How being ever so humble can make you ever so successful.
Successful managers need a motivated workforce. However, many bosses make basic mistakes which quickly lose their staff’s respect, leaving them facing an uphill battle to drive the business forward.
Top-down leadership has passed its sell-by-date. Forget the loud, brash, tell-them-what-to-do school of management, because there is another, gentler and ultimately far more successful style to adopt. Being humble.
No, not in the same way as smarmy creep Uriah Heep from Charles Dickens’ ‘David Copperfield’ who kept mentioning his ‘umbleness’ as a smokescreen for his malevolent manipulation.
Instead, to be humble in the most positive sense of the word requires an open mind along with a sense of humility and the mindset to listen with sincerity. It’s a style known as ‘humble leadership.’
At its heart, staff need to feel appreciated by managers who are committed to bringing out the best in their employees and are open to feedback because this ultimately makes employees happier in their work. Staff want to feel encouraged, supported and energised, not downtrodden, ignored and taken for granted.
Top-down, dictatorial management simply doesn’t work. If employees have a fear of failing or missing targets then they’ll start to feel negative about the work they do, which will ultimately have a detrimental impact on the business.
After all, everyone wins when people feel motivated and look forward to going to work – relishing each day as a challenge, leaving with a sense of fulfilment, instead of approaching it with a sense of dread.
Autonomy is key to an engaged workforce:
If changes need to be made in the workplace then ask for opinions from the workforce and listen to what they say with sincerity and an open mind.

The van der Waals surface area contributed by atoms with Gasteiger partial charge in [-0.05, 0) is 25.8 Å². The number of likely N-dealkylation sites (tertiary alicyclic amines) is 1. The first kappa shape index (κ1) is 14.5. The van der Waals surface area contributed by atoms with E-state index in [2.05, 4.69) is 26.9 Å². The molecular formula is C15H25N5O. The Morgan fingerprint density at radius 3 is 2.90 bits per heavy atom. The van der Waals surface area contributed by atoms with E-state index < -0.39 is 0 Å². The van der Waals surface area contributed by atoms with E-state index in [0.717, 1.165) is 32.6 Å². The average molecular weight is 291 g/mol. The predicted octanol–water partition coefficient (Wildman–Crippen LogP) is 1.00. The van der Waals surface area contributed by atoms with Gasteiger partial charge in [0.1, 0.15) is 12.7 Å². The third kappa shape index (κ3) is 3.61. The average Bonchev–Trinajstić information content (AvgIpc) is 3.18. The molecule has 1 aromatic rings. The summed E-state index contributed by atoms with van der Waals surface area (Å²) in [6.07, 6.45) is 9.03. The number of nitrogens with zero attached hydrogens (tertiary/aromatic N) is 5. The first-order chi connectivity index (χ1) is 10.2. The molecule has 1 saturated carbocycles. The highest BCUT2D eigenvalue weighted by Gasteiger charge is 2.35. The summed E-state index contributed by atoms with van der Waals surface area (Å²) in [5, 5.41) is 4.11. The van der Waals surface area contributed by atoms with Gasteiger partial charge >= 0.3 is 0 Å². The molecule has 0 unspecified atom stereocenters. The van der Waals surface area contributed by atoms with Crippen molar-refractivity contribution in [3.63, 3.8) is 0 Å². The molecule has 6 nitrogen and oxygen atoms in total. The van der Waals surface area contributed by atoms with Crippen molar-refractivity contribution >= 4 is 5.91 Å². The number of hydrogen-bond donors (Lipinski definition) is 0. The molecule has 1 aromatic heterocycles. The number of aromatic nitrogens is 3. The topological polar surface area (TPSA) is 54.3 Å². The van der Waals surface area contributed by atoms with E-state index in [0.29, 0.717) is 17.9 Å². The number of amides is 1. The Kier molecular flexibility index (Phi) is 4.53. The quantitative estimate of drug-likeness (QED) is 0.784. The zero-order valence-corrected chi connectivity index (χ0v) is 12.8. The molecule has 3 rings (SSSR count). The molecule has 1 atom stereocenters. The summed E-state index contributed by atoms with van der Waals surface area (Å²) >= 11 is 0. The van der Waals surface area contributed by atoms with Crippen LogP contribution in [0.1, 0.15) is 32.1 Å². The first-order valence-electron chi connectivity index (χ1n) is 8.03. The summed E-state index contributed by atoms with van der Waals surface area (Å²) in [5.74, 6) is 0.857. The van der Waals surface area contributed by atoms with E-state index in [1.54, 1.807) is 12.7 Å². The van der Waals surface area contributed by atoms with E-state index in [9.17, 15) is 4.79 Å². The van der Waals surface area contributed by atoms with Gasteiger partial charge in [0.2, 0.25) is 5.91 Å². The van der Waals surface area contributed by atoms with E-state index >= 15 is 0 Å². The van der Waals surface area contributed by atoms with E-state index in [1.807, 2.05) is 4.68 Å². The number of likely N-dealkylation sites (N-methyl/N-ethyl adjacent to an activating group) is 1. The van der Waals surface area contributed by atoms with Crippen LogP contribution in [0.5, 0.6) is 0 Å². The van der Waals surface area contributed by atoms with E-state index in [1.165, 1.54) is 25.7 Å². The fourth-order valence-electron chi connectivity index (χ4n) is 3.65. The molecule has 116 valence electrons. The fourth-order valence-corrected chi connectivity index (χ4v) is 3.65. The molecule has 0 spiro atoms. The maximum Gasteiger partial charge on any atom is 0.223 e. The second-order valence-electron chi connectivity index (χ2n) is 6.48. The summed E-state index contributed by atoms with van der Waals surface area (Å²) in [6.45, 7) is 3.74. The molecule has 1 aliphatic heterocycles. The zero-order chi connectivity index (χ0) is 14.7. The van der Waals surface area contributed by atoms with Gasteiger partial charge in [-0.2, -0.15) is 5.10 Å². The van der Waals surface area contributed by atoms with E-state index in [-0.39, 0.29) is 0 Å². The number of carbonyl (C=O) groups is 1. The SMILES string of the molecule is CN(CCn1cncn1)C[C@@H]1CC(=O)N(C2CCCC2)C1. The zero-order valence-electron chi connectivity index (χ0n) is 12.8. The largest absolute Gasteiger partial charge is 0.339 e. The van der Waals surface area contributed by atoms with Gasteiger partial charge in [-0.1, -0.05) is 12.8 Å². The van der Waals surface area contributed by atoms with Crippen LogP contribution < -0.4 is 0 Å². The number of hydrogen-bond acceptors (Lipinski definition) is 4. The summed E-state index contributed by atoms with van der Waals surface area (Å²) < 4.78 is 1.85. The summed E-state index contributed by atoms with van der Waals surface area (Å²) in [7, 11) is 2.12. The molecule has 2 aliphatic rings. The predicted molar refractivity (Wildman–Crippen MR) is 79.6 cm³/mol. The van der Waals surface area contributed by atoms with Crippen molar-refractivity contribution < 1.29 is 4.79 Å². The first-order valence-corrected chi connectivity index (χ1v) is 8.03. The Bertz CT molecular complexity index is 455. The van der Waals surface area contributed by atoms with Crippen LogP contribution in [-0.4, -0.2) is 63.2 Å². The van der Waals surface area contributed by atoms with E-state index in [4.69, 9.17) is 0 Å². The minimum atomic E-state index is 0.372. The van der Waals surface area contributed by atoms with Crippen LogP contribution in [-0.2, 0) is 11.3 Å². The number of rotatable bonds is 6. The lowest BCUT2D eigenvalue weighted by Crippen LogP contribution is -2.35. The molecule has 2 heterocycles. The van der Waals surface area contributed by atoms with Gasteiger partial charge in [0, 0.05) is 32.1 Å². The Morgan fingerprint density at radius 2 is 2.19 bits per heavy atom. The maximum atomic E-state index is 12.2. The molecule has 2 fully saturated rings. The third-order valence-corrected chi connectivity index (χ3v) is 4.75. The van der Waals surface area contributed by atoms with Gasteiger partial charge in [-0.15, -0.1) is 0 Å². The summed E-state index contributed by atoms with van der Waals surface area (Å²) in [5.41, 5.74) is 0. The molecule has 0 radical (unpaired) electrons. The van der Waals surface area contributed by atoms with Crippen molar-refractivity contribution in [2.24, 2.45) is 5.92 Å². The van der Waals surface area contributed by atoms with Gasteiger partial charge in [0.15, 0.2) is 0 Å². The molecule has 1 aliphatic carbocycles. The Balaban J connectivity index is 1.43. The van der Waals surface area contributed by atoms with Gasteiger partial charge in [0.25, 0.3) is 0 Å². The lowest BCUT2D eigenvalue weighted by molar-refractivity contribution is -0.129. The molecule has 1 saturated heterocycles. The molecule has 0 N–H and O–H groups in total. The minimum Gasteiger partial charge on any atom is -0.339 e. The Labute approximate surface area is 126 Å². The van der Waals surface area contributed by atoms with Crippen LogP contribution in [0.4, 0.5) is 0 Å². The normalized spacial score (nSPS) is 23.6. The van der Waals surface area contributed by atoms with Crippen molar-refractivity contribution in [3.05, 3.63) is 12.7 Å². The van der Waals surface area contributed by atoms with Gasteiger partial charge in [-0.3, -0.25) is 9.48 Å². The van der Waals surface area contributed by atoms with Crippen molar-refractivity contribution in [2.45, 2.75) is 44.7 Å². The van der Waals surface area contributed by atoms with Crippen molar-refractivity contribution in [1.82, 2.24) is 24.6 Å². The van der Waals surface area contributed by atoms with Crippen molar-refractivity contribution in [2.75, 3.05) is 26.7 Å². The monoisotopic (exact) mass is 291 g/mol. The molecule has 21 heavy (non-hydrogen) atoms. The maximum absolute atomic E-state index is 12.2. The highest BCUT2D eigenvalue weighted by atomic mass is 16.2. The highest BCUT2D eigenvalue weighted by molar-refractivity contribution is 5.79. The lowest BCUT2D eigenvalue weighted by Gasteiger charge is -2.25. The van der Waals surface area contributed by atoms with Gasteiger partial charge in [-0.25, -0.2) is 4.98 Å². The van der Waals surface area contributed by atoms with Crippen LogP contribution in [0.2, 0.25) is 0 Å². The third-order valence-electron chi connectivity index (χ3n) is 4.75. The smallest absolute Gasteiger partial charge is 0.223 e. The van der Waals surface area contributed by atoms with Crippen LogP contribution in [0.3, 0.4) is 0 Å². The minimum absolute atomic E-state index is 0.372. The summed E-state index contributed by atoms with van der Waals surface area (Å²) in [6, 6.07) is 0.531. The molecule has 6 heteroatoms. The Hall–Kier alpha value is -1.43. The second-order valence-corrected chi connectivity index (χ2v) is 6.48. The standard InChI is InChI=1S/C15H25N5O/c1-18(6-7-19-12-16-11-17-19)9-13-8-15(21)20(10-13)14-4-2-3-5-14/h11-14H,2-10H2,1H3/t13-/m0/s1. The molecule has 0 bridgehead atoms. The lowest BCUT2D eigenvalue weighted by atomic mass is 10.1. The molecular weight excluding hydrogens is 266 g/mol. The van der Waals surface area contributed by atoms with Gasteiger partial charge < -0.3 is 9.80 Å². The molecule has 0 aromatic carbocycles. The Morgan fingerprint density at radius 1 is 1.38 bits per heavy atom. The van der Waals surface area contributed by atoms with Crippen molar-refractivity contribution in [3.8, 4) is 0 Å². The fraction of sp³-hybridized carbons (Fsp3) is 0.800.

If their ideas aren’t used then explain why and encourage them to keep coming up with more. Any business is only as good as its people and everyone who deals directly with customers has a role to play in how these customers perceive the business. That can show up in every phone call an employee makes and every email they send. They may well know their customers far better than management and could suggest bright ideas that had never crossed managers’ minds before.
After all, how many TV programmes have we seen where the CEO goes undercover on the shop floor to find out just how the business runs and is often shocked how much of a daily struggle it is for many staff. Yet some employees show amazing resilience, hard work and innovation to overcome it.
The words “we’re doing it this way because we’ve always done it like this” shouldn’t pass managers’ lips. That shows a closed mind to new innovations or fresh outlooks that could improve policies, procedures and how customers perceive the business to be. The world never stops moving forward and businesses shouldn’t either. If you close your mind you may as well close your business.